Imagine receiving a late-stage cancer diagnosis but never being told about a treatment option that could be effective. That’s the situation for far too many lung cancer patients across the country. Elizabeth David, MD, associate professor of clinical surgery at the Keck School of Medicine of USC who joined the division of thoracic surgery in June, studies the biases that can discourage doctors from recommending surgery for advanced-stage lung cancer patients.

According to the American Cancer Society, lung cancer is the leading cause of death by cancer in both men and women. More people are expected to die of lung cancer in 2018 than are expected to die of breast, colon and prostate cancer combined. Studies indicate that the most effective treatment for advanced non-small cell lung cancer is some combination of chemotherapy, radiation and surgery, but many referring physicians are reluctant to include surgery as an option.

“Sometimes a doctor will see that it’s late-stage lung cancer and tell the patient to take a vacation instead of undergoing treatment options, including surgery,” David said. “It happens less frequently now, but it definitely does happen.”

Part of the problem, she said, is that outdated clinical trials on lung cancer surgery form the basis for treatment guidelines. In the older studies, a lot of patients had an entire lung removed rather than a lobectomy, the more likely procedure today. The removal of an entire lung could be very hard on a patient in the short run, while in the long term it could make a simple cold a real health hazard. Similarly, the old clinical trials involved patients who had traditional open surgeries, a much bigger shock to the system than modern minimally invasive procedures.

“The retrospective data we have for patients who have undergone lung cancer surgery with modern techniques shows a real survival benefit,” David said. “Unfortunately, people tend not to value that data as much as a prospective clinical trial.”

Part of David’s mission is to generate enough interest in retrospective data to conduct new randomized clinical trials.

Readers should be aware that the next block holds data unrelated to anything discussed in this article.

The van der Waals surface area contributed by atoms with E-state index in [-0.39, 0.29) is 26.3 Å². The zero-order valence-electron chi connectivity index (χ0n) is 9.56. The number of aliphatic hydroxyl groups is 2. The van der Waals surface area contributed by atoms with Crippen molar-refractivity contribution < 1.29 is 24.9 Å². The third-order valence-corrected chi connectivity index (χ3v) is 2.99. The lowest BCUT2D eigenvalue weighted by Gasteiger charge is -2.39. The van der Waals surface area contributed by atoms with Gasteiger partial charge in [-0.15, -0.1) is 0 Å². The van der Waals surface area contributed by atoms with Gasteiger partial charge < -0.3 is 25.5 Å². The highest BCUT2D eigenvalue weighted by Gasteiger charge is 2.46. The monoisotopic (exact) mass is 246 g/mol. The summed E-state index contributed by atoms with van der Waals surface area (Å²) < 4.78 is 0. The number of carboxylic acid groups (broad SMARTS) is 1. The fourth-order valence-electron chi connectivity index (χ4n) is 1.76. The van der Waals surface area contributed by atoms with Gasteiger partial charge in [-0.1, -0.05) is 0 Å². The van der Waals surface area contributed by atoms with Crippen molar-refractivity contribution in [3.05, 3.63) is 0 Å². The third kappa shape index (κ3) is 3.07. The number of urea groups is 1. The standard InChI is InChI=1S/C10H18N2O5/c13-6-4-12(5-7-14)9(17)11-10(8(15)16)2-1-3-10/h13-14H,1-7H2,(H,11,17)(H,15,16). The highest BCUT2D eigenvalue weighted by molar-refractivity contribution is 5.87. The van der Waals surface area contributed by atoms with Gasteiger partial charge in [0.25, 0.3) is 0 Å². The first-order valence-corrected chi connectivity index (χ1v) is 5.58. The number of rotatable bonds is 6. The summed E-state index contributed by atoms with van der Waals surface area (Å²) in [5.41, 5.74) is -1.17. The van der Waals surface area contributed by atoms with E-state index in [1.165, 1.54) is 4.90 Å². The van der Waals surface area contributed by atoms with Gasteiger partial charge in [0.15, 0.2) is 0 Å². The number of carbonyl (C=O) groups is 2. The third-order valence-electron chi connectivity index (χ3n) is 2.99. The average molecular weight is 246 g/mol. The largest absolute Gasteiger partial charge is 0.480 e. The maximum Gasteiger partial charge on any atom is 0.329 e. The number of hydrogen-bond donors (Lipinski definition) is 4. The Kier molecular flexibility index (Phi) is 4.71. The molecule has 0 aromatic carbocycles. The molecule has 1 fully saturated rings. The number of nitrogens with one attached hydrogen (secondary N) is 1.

“It’s an uphill battle,” she admitted. “Stage 3 and 4 lung cancer patients can vary a great deal. One patient might have a heavy disease burden and still be a stage 3 or 4, while another might have an isolated tumor in the lung and a single tumor somewhere else and be a stage 4 because of that. It makes it challenging to study and difficult to design a trial that patients want to be on and doctors support.”

Another barrier is simply the way referring physicians may think about surgery. “If they haven’t had much exposure to a surgeon who uses minimally invasive techniques and has good outcomes, they may still think of lung cancer surgery as painful and hard on the patient. They’re going to be reluctant to recommend it.”

David noted that social stigmas around lung cancer affect attitudes toward research and treatment as well.

“People think of lung cancer as a smoker’s disease — you did this to yourself, so why should you get treatment?” she asked.

People who have lung cancer can be reluctant to get treatment because of the fear of being judged. But in fact, according to the American Cancer Society, 20 percent of the patients who die from lung cancer have never used any kind of tobacco. “And regardless of whether someone smoked, everyone deserves a chance at treatment,” David said.

David says that talking openly about lung cancer is the best thing people can do to change the attitudes of patients, referring physicians, and researchers. She pointed out that breast cancer advocates have worked hard over the years to make the disease a subject of open conversation and popular national campaigns, with positive results. In 2017, the American Cancer Society estimated 41,070 deaths from breast cancer and the National Institutes of Health spent $689 million on breast cancer research. That works out to about $16,776 per death. In contrast, there were 155,870 deaths due to lung cancer in 2017, but the NIH spent $352 million on lung cancer research — a drastically lower $2,258 per death, less than one-sixth of what was spent for breast cancer.

In all this, there is good news that David feels is important to keep in mind: “Lung cancer is still the No. 1 cancer killer, but the annual number of deaths from lung cancer is going down. Surgery is easier for people to tolerate, and so are radiation, chemotherapy and other systemic treatments. People can still choose to forgo treatment — we just need to make sure they have the best data before they do.”

— Lex Davis